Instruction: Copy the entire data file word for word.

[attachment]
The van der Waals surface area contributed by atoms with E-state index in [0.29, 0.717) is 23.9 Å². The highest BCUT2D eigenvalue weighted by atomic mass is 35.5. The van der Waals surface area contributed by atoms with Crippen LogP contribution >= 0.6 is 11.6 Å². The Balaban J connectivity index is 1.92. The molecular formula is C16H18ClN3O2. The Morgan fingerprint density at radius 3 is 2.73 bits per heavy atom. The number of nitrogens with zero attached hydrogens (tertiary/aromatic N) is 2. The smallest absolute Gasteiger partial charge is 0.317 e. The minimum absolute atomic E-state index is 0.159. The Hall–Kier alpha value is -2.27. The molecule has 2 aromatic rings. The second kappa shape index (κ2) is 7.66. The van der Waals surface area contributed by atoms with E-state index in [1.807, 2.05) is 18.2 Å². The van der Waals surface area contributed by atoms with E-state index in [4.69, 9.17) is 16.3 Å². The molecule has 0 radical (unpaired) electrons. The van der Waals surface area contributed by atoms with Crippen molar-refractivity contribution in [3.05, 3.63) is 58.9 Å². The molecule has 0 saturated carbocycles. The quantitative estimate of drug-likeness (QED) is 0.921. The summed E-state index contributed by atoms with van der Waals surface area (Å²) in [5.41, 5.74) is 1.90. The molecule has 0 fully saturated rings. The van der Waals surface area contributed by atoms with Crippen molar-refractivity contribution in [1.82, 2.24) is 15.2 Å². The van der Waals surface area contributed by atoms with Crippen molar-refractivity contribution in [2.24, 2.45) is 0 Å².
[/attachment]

The van der Waals surface area contributed by atoms with E-state index in [0.29, 0.717) is 23.9 Å². The highest BCUT2D eigenvalue weighted by atomic mass is 35.5. The van der Waals surface area contributed by atoms with Crippen LogP contribution >= 0.6 is 11.6 Å². The Balaban J connectivity index is 1.92. The molecular formula is C16H18ClN3O2. The Morgan fingerprint density at radius 3 is 2.73 bits per heavy atom. The number of nitrogens with zero attached hydrogens (tertiary/aromatic N) is 2. The smallest absolute Gasteiger partial charge is 0.317 e. The minimum absolute atomic E-state index is 0.159. The Hall–Kier alpha value is -2.27. The molecule has 2 aromatic rings. The second kappa shape index (κ2) is 7.66. The van der Waals surface area contributed by atoms with E-state index in [1.807, 2.05) is 18.2 Å². The van der Waals surface area contributed by atoms with E-state index in [4.69, 9.17) is 16.3 Å². The molecule has 0 radical (unpaired) electrons. The van der Waals surface area contributed by atoms with Crippen molar-refractivity contribution in [3.05, 3.63) is 58.9 Å². The molecule has 0 saturated carbocycles. The quantitative estimate of drug-likeness (QED) is 0.921. The summed E-state index contributed by atoms with van der Waals surface area (Å²) in [5.41, 5.74) is 1.90. The molecule has 0 fully saturated rings. The van der Waals surface area contributed by atoms with Crippen molar-refractivity contribution in [1.82, 2.24) is 15.2 Å². The van der Waals surface area contributed by atoms with Crippen molar-refractivity contribution in [2.24, 2.45) is 0 Å².